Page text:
Perhaps our most intriguing observation was the association between viral load, disease progression, and IL15RA. IL15RA binds specifically to IL-15, which is required for the differentiation of NK cells, CD8+ lymphocytes, and memory CD8+ T cells [67, 68]. Importantly, Naora and Gougeon demonstrated that when used in vitro, IL-15 stimulates the proliferation of CD56+, CD16+, CD4+, and CD8+ T cells from HIV-infected individuals [69]. They also showed that IL-15 was more potent than IL-2 as a survival factor for CD56+ cells, and this effect was associated with upregulation of Bcl-2 expression. Taken together, these findings indicated that IL-15 plays a pivotal role in survival and proliferation of NK cells in control of HIV maintenance and disease propagation. Our SNP data with regard to the IL15RA identifies a potential mechanism for the regulation of NK cell activity in HIV-infected individuals, in addition to presence of KIR SNPs. However, these previously unreported observations would require further in vitro and clinical evaluation to confirm their involvement in HIV disease progression.

Our data on the association of SNPs in genes coding for OAS2 and OAS3 with disease progression represents an additional and potentially novel finding. The OAS enzymes are interferon-inducible proteins required for the activation of RNase L [70]. While they become activated by the transactivation responsive region of HIV-1 mRNA, OAS activation is prevented by viral Tat binding to TAR [7173]. Furthermore, RNase L inhibitor is activated in HIV-1-infected cells downregulating the OAS/RNase L pathway [74]. Therefore, it is not surprising that OAS enzymes are activated in HIV-infected cells as part of innate antiviral response and the efficacy of antiviral defense will, in part, depend on the ability of infected cells to prevent OAS inhibition. Our data on association between HIV disease progression and SNPs in OAS genes provides additional evidence of a role for these genes in HIV progression; however, additional studies are needed to firmly establish importance of these SNPs in HIV pathogenesis.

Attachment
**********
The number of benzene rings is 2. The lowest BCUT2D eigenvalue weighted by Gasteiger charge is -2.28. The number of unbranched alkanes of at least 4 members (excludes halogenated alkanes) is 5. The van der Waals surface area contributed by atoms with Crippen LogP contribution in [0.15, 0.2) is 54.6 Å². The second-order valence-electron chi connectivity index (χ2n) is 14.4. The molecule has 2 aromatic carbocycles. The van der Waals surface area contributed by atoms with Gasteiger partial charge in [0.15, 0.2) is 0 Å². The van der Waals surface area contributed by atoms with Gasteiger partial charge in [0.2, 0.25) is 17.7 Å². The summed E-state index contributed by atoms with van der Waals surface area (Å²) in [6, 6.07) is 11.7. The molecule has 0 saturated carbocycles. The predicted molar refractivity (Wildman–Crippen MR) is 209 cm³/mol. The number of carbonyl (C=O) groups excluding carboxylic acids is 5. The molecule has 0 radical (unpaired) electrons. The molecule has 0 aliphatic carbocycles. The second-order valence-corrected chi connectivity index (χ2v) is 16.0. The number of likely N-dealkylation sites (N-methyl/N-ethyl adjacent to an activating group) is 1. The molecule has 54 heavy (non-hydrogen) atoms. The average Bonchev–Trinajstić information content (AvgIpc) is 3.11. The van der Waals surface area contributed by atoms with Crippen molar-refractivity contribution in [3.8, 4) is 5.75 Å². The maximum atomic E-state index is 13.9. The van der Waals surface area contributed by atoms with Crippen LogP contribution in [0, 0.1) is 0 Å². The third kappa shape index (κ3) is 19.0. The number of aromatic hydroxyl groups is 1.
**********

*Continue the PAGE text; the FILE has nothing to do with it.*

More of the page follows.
The prevalence of a given allele, whether it is protective or causative, may contribute to the prevalence of a disease. The Global Minor Allele Frequency (MAF) of rs2229135 for IL15RA is 0.09 [75]. In contrast, the same allele has a frequency of 0.11 in African populations, 0.05 in East Asian populations, and 0.08 in European populations [75]. The MAP of rs2072137 for OAS2 has minor allele frequency in America, East Asia, and Europe of 0.48, 0.38, and 0.42, respectively, but only 0.06 in African populations [75]. Even more striking, the MAF of rs179008 for TLR7 is 0.12 and a minor allele frequency of 0.23 in European populations but is only 0.05 in Southern Asian populations and is virtually zero in East Asian populations [75]. Larger studies that investigate clinical presentations, such as disease progression, in concert with genetic screening, may provide further support for the role of these genes in the pathogenesis of HIV/AIDS.